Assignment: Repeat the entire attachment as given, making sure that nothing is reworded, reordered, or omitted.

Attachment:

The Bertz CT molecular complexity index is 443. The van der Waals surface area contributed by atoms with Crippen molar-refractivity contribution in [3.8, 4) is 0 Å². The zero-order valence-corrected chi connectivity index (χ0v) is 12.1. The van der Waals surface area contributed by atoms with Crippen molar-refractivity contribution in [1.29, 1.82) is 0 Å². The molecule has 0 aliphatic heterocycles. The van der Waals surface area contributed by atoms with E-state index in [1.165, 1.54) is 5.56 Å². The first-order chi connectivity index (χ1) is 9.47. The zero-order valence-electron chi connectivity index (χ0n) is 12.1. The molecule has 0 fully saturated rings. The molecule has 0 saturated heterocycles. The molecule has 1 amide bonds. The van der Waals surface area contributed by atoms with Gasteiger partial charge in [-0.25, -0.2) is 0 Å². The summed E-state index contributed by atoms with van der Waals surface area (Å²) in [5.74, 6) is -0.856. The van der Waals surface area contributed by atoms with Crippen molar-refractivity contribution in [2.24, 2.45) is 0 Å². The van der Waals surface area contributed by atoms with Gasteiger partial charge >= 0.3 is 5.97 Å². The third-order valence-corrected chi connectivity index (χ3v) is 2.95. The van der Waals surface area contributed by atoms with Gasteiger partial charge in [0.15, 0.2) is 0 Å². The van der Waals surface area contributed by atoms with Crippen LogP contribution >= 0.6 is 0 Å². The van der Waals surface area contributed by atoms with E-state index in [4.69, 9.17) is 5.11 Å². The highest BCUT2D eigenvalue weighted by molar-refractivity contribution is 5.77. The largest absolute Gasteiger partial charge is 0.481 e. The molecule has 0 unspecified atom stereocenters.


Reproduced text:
The Bertz CT molecular complexity index is 443. The van der Waals surface area contributed by atoms with Crippen molar-refractivity contribution in [3.8, 4) is 0 Å². The zero-order valence-corrected chi connectivity index (χ0v) is 12.1. The van der Waals surface area contributed by atoms with Crippen molar-refractivity contribution in [1.29, 1.82) is 0 Å². The molecule has 0 aliphatic heterocycles. The van der Waals surface area contributed by atoms with E-state index in [1.165, 1.54) is 5.56 Å². The first-order chi connectivity index (χ1) is 9.47. The zero-order valence-electron chi connectivity index (χ0n) is 12.1. The molecule has 0 fully saturated rings. The molecule has 0 saturated heterocycles. The molecule has 1 amide bonds. The van der Waals surface area contributed by atoms with Gasteiger partial charge in [-0.25, -0.2) is 0 Å². The summed E-state index contributed by atoms with van der Waals surface area (Å²) in [5.74, 6) is -0.856. The van der Waals surface area contributed by atoms with Crippen molar-refractivity contribution in [2.24, 2.45) is 0 Å². The van der Waals surface area contributed by atoms with Gasteiger partial charge >= 0.3 is 5.97 Å². The third-order valence-corrected chi connectivity index (χ3v) is 2.95. The van der Waals surface area contributed by atoms with Gasteiger partial charge in [0.15, 0.2) is 0 Å². The van der Waals surface area contributed by atoms with Crippen LogP contribution >= 0.6 is 0 Å². The van der Waals surface area contributed by atoms with E-state index in [4.69, 9.17) is 5.11 Å². The highest BCUT2D eigenvalue weighted by molar-refractivity contribution is 5.77. The largest absolute Gasteiger partial charge is 0.481 e. The molecule has 0 unspecified atom stereocenters.